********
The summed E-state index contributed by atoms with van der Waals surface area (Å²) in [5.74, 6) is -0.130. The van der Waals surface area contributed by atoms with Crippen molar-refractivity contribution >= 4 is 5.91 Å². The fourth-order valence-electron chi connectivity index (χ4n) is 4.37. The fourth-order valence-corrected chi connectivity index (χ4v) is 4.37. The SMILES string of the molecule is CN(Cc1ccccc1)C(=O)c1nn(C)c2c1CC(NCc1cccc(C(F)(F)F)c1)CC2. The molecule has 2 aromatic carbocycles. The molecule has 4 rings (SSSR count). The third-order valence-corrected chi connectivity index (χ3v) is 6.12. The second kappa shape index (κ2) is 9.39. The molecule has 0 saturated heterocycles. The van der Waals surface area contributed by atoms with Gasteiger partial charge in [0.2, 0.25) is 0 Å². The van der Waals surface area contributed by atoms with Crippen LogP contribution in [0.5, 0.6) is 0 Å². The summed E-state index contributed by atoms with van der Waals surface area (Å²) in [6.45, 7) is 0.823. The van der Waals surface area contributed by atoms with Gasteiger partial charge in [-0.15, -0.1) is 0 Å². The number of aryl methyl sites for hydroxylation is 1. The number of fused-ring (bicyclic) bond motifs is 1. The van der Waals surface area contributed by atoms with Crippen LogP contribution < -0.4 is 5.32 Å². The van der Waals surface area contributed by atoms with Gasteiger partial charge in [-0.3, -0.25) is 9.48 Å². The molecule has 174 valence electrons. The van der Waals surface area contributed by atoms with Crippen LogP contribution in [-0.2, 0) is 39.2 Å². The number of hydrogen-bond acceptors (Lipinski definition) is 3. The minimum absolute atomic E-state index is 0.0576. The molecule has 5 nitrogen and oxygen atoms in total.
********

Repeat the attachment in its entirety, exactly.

The summed E-state index contributed by atoms with van der Waals surface area (Å²) in [5.74, 6) is -0.130. The van der Waals surface area contributed by atoms with Crippen molar-refractivity contribution >= 4 is 5.91 Å². The fourth-order valence-electron chi connectivity index (χ4n) is 4.37. The fourth-order valence-corrected chi connectivity index (χ4v) is 4.37. The SMILES string of the molecule is CN(Cc1ccccc1)C(=O)c1nn(C)c2c1CC(NCc1cccc(C(F)(F)F)c1)CC2. The molecule has 2 aromatic carbocycles. The molecule has 4 rings (SSSR count). The third-order valence-corrected chi connectivity index (χ3v) is 6.12. The second kappa shape index (κ2) is 9.39. The molecule has 0 saturated heterocycles. The van der Waals surface area contributed by atoms with Gasteiger partial charge in [0.2, 0.25) is 0 Å². The van der Waals surface area contributed by atoms with Crippen LogP contribution in [0.5, 0.6) is 0 Å². The summed E-state index contributed by atoms with van der Waals surface area (Å²) in [6.45, 7) is 0.823. The van der Waals surface area contributed by atoms with Gasteiger partial charge in [-0.15, -0.1) is 0 Å². The number of aryl methyl sites for hydroxylation is 1. The number of fused-ring (bicyclic) bond motifs is 1. The van der Waals surface area contributed by atoms with Crippen LogP contribution < -0.4 is 5.32 Å². The van der Waals surface area contributed by atoms with Gasteiger partial charge in [-0.3, -0.25) is 9.48 Å². The molecule has 174 valence electrons. The van der Waals surface area contributed by atoms with Crippen LogP contribution in [-0.2, 0) is 39.2 Å². The number of hydrogen-bond acceptors (Lipinski definition) is 3. The minimum absolute atomic E-state index is 0.0576. The molecule has 5 nitrogen and oxygen atoms in total.